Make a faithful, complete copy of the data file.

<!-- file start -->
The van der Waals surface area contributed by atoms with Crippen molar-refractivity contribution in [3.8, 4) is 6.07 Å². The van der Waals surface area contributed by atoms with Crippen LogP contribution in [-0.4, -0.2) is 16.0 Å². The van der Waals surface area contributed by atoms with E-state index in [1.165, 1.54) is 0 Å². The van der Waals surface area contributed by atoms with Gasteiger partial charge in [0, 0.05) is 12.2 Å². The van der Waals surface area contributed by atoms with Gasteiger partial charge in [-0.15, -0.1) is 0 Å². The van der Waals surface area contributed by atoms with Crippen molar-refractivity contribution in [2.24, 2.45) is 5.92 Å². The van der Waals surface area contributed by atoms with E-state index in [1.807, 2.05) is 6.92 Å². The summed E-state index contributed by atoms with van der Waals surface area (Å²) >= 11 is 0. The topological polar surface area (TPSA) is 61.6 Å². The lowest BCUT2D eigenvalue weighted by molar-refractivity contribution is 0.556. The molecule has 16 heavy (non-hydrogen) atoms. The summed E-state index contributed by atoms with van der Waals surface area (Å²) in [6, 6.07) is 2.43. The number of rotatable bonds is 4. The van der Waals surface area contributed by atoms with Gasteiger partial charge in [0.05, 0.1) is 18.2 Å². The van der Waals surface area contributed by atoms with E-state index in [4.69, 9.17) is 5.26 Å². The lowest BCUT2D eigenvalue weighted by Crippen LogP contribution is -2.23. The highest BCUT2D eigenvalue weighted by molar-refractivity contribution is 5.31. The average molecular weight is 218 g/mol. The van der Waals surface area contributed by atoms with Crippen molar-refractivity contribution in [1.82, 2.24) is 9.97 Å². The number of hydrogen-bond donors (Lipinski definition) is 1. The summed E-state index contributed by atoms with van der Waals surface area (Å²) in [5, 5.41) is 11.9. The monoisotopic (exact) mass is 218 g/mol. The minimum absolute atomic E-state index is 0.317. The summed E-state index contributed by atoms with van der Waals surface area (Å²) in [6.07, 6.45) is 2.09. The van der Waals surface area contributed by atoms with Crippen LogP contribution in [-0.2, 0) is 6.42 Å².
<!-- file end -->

The van der Waals surface area contributed by atoms with Crippen molar-refractivity contribution in [3.8, 4) is 6.07 Å². The van der Waals surface area contributed by atoms with Crippen LogP contribution in [-0.4, -0.2) is 16.0 Å². The van der Waals surface area contributed by atoms with E-state index in [1.165, 1.54) is 0 Å². The van der Waals surface area contributed by atoms with Gasteiger partial charge in [0, 0.05) is 12.2 Å². The van der Waals surface area contributed by atoms with Gasteiger partial charge in [-0.15, -0.1) is 0 Å². The van der Waals surface area contributed by atoms with Crippen molar-refractivity contribution in [2.24, 2.45) is 5.92 Å². The van der Waals surface area contributed by atoms with E-state index in [1.807, 2.05) is 6.92 Å². The summed E-state index contributed by atoms with van der Waals surface area (Å²) >= 11 is 0. The topological polar surface area (TPSA) is 61.6 Å². The lowest BCUT2D eigenvalue weighted by molar-refractivity contribution is 0.556. The molecule has 16 heavy (non-hydrogen) atoms. The summed E-state index contributed by atoms with van der Waals surface area (Å²) in [6, 6.07) is 2.43. The number of rotatable bonds is 4. The van der Waals surface area contributed by atoms with Gasteiger partial charge in [0.05, 0.1) is 18.2 Å². The van der Waals surface area contributed by atoms with E-state index in [4.69, 9.17) is 5.26 Å². The lowest BCUT2D eigenvalue weighted by Crippen LogP contribution is -2.23. The highest BCUT2D eigenvalue weighted by molar-refractivity contribution is 5.31. The average molecular weight is 218 g/mol. The van der Waals surface area contributed by atoms with Crippen molar-refractivity contribution in [1.82, 2.24) is 9.97 Å². The number of hydrogen-bond donors (Lipinski definition) is 1. The summed E-state index contributed by atoms with van der Waals surface area (Å²) in [5, 5.41) is 11.9. The monoisotopic (exact) mass is 218 g/mol. The minimum absolute atomic E-state index is 0.317. The summed E-state index contributed by atoms with van der Waals surface area (Å²) in [6.07, 6.45) is 2.09. The van der Waals surface area contributed by atoms with Crippen LogP contribution in [-0.2, 0) is 6.42 Å².